President Joe Biden announced Wednesday that he is nominating Shalanda Young to lead the White House budget office and Nani Coloretti to serve as Young's deputy.
If confirmed by the Senate, Young would be the first Black woman to lead the Office of Management and Budget while Coloretti, who is Filipino American, would become one of the highest-ranking Asian Americans in the Biden administration.
It would be the first time that two women of color will lead the agency, which helps the president develop an annual budget and monitors how tax dollars are spent.
“Today it's my honor to nominate two extraordinary, history-making women to lead the Office of Management and Budget,” Biden said in a video announcement released Wednesday while he spends the Thanksgiving holiday on Nantucket island in Massachusetts.
Political coverage from NBC4.
Young has served as acting director of the office for much of the year. Biden’s first nominee for the director's position, Neera Tanden, faced bipartisan criticism for her previous attacks on lawmakers, and she ultimately withdrew from consideration.
Biden said Young has “continued to impress me” during her time as acting director.
She faces her own Senate confirmation vote, but she was initially confirmed for the acting director's role in March with nearly two-thirds support and the backing of multiple Republicans. As the former staff director of the House Appropriations Committee, Young had the support of top Democratic leaders, including Speaker Nancy Pelosi.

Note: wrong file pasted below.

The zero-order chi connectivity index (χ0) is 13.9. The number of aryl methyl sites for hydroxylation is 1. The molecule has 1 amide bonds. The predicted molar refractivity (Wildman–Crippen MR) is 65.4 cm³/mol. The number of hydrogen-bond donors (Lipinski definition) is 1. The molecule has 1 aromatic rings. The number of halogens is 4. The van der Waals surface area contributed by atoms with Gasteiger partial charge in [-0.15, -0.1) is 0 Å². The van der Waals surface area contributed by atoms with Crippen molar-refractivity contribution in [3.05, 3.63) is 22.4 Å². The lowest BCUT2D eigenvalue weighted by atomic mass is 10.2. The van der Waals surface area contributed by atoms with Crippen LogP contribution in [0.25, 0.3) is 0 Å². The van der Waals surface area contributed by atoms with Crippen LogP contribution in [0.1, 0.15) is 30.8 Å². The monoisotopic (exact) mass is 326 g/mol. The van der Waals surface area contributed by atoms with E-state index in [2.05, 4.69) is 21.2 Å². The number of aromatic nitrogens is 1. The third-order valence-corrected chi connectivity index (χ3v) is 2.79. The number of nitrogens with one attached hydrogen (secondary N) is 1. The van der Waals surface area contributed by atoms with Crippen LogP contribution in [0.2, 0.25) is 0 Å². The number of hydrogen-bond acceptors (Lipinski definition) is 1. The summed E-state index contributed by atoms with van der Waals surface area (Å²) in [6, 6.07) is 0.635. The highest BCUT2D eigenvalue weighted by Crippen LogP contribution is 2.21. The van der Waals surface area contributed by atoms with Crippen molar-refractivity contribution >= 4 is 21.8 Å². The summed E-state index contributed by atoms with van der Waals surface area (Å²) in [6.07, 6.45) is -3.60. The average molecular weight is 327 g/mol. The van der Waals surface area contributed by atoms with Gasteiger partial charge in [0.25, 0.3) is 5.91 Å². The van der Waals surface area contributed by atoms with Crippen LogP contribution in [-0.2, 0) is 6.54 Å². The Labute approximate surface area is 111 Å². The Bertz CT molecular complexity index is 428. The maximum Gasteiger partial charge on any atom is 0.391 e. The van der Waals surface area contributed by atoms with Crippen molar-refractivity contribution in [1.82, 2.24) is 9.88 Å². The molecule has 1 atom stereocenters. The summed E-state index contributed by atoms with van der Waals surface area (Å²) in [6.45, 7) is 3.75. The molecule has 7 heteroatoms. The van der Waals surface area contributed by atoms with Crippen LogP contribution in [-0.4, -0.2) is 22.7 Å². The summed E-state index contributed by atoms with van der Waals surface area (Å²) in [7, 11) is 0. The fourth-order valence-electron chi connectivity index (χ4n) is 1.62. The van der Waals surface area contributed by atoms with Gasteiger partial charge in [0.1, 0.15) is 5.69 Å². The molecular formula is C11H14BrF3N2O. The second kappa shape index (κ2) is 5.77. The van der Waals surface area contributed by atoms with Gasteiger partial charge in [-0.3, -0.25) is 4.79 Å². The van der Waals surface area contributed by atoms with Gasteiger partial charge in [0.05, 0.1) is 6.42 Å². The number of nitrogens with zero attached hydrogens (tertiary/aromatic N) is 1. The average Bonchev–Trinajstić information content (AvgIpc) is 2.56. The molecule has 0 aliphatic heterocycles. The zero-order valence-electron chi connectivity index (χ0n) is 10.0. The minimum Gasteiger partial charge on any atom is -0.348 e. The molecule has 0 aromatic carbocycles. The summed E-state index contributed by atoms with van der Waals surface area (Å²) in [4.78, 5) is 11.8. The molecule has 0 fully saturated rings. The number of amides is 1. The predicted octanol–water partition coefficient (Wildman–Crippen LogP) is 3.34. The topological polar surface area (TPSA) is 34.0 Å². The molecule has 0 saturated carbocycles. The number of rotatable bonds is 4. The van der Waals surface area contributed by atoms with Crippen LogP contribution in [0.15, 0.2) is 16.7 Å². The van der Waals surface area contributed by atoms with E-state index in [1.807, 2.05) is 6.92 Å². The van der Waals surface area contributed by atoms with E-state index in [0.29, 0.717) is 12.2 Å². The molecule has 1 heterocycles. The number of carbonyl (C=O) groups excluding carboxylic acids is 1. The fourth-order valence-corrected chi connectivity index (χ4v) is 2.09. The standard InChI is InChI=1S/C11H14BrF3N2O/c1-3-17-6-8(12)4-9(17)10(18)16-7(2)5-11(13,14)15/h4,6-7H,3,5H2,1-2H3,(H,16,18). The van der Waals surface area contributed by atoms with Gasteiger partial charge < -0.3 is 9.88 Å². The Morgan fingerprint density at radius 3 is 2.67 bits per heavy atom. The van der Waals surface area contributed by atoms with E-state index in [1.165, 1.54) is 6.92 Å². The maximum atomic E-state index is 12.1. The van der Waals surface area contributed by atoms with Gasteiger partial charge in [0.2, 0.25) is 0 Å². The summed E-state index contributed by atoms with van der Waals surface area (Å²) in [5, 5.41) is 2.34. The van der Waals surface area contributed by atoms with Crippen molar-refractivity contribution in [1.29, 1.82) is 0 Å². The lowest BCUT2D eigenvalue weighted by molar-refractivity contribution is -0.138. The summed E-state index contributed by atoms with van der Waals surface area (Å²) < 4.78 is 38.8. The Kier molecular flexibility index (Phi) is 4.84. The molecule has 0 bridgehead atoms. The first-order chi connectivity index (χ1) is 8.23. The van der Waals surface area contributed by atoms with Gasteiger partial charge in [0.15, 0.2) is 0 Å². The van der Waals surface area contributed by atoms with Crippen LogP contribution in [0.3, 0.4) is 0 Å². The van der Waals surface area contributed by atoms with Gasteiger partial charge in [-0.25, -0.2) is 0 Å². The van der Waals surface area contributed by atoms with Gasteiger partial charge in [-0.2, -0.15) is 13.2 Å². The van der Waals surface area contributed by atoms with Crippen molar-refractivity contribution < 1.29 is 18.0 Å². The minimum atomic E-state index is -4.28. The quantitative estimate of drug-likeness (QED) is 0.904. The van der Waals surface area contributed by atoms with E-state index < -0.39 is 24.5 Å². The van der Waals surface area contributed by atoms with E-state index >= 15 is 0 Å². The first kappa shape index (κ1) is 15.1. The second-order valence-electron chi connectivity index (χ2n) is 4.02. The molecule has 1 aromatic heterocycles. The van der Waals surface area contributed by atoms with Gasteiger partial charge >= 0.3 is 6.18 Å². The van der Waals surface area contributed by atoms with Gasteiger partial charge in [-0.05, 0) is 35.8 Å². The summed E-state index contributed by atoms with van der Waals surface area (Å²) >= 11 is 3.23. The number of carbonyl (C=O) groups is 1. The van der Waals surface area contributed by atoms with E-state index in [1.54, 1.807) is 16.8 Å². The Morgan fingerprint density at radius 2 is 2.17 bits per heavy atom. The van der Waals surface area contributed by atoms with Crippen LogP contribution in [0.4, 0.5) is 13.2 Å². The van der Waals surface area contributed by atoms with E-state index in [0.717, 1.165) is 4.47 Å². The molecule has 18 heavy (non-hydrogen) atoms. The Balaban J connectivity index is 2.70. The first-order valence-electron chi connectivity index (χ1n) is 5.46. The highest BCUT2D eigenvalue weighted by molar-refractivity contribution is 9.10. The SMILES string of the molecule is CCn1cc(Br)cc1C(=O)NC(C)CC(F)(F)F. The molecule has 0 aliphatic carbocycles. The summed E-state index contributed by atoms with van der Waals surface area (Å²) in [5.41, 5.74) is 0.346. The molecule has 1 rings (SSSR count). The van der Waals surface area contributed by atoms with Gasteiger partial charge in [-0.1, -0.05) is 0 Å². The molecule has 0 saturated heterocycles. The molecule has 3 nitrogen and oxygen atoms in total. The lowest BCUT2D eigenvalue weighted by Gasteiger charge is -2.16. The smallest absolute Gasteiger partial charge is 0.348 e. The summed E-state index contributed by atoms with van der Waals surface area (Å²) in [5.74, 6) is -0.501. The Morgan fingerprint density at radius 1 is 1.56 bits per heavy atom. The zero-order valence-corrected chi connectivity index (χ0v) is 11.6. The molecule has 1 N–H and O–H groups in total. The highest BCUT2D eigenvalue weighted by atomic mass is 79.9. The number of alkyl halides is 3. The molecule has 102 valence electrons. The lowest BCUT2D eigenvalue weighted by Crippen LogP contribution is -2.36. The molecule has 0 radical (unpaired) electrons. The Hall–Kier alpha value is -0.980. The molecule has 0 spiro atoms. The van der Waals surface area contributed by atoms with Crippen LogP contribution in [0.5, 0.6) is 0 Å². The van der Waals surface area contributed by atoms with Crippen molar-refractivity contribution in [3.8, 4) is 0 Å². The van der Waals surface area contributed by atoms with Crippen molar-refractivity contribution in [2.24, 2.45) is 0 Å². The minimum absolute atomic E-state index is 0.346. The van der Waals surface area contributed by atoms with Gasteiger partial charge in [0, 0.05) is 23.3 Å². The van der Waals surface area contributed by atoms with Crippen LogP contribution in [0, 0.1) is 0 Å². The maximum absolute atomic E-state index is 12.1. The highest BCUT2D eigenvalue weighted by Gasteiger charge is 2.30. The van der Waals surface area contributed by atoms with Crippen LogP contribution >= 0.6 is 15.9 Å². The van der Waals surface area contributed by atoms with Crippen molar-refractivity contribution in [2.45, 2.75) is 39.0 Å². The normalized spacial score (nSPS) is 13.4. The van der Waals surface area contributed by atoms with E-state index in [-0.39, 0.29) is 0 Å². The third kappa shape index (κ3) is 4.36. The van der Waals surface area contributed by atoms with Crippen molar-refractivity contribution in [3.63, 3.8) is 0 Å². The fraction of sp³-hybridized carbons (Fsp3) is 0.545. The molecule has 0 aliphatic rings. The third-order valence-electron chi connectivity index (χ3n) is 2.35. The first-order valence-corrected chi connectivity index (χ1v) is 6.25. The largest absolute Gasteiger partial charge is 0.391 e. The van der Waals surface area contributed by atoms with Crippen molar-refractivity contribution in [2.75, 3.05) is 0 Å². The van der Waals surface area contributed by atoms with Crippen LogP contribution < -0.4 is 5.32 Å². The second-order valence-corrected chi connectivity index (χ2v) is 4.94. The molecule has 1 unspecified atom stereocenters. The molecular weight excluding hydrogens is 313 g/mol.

Pelosi, in a statement issued Wednesday, said Young's nomination is “well-deserved.”
Coloretti would join the administration from the Urban Institute think tank, where she is a senior vice president.
Biden said his nominees are “two of the most experienced, qualified people to lead” the budget office, and he called on the Senate to vote quickly to confirm them for the posts.
The head of the Office of Management and Budget is tasked with putting together the administration’s budget and overseeing a wide range of logistical and regulatory issues across the federal government.
Jaffe reported from Washington.